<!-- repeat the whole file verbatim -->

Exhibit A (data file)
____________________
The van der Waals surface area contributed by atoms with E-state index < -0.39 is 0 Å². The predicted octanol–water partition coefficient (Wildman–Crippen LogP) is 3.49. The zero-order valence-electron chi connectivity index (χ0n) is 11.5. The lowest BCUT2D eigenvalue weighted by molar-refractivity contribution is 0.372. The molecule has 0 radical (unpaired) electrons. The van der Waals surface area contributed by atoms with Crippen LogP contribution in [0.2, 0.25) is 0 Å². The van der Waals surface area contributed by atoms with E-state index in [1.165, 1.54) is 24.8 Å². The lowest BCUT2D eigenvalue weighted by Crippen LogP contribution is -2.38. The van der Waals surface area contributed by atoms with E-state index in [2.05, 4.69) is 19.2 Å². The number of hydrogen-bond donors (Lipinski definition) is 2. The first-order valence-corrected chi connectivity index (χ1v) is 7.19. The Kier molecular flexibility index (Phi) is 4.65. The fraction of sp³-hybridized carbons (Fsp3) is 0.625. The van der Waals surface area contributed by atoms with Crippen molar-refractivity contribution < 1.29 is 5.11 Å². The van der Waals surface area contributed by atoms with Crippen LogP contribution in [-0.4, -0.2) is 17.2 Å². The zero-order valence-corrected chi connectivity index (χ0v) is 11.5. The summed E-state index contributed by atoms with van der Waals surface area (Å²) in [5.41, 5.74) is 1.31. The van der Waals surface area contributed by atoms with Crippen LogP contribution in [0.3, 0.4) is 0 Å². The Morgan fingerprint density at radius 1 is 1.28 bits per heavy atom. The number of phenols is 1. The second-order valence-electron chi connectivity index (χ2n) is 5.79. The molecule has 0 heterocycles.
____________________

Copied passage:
The van der Waals surface area contributed by atoms with E-state index < -0.39 is 0 Å². The predicted octanol–water partition coefficient (Wildman–Crippen LogP) is 3.49. The zero-order valence-electron chi connectivity index (χ0n) is 11.5. The lowest BCUT2D eigenvalue weighted by molar-refractivity contribution is 0.372. The molecule has 0 radical (unpaired) electrons. The van der Waals surface area contributed by atoms with Crippen LogP contribution in [0.2, 0.25) is 0 Å². The van der Waals surface area contributed by atoms with E-state index in [1.165, 1.54) is 24.8 Å². The lowest BCUT2D eigenvalue weighted by Crippen LogP contribution is -2.38. The van der Waals surface area contributed by atoms with E-state index in [2.05, 4.69) is 19.2 Å². The number of hydrogen-bond donors (Lipinski definition) is 2. The first-order valence-corrected chi connectivity index (χ1v) is 7.19. The Kier molecular flexibility index (Phi) is 4.65. The fraction of sp³-hybridized carbons (Fsp3) is 0.625. The van der Waals surface area contributed by atoms with Crippen molar-refractivity contribution < 1.29 is 5.11 Å². The van der Waals surface area contributed by atoms with Crippen LogP contribution in [-0.4, -0.2) is 17.2 Å². The zero-order valence-corrected chi connectivity index (χ0v) is 11.5. The summed E-state index contributed by atoms with van der Waals surface area (Å²) in [5.41, 5.74) is 1.31. The van der Waals surface area contributed by atoms with Crippen LogP contribution in [0.3, 0.4) is 0 Å². The Morgan fingerprint density at radius 1 is 1.28 bits per heavy atom. The number of phenols is 1. The second-order valence-electron chi connectivity index (χ2n) is 5.79. The molecule has 0 heterocycles.